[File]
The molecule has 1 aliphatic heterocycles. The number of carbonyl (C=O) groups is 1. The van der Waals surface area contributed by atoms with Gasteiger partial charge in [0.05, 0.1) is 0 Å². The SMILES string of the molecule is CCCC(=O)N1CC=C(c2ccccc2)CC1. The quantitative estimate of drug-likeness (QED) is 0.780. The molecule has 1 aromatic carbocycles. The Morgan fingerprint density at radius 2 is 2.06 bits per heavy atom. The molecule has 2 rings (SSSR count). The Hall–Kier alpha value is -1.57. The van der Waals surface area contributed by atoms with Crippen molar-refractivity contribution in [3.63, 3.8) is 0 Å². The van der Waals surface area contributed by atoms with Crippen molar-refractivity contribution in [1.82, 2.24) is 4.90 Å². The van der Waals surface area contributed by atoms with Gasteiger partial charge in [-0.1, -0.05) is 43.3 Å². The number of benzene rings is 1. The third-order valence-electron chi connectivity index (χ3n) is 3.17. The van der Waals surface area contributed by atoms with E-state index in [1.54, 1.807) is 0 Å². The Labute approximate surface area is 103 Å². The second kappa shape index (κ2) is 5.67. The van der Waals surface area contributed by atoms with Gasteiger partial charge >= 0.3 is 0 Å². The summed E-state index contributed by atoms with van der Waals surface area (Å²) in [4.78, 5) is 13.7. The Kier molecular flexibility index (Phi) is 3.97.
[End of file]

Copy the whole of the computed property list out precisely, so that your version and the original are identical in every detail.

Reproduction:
The molecule has 1 aliphatic heterocycles. The number of carbonyl (C=O) groups is 1. The van der Waals surface area contributed by atoms with Gasteiger partial charge in [0.05, 0.1) is 0 Å². The SMILES string of the molecule is CCCC(=O)N1CC=C(c2ccccc2)CC1. The quantitative estimate of drug-likeness (QED) is 0.780. The molecule has 1 aromatic carbocycles. The Morgan fingerprint density at radius 2 is 2.06 bits per heavy atom. The molecule has 2 rings (SSSR count). The Hall–Kier alpha value is -1.57. The van der Waals surface area contributed by atoms with Crippen molar-refractivity contribution in [3.63, 3.8) is 0 Å². The van der Waals surface area contributed by atoms with Crippen molar-refractivity contribution in [1.82, 2.24) is 4.90 Å². The van der Waals surface area contributed by atoms with Gasteiger partial charge in [-0.1, -0.05) is 43.3 Å². The number of benzene rings is 1. The third-order valence-electron chi connectivity index (χ3n) is 3.17. The van der Waals surface area contributed by atoms with E-state index in [1.54, 1.807) is 0 Å². The Labute approximate surface area is 103 Å². The second kappa shape index (κ2) is 5.67. The van der Waals surface area contributed by atoms with Gasteiger partial charge >= 0.3 is 0 Å². The summed E-state index contributed by atoms with van der Waals surface area (Å²) in [4.78, 5) is 13.7. The Kier molecular flexibility index (Phi) is 3.97.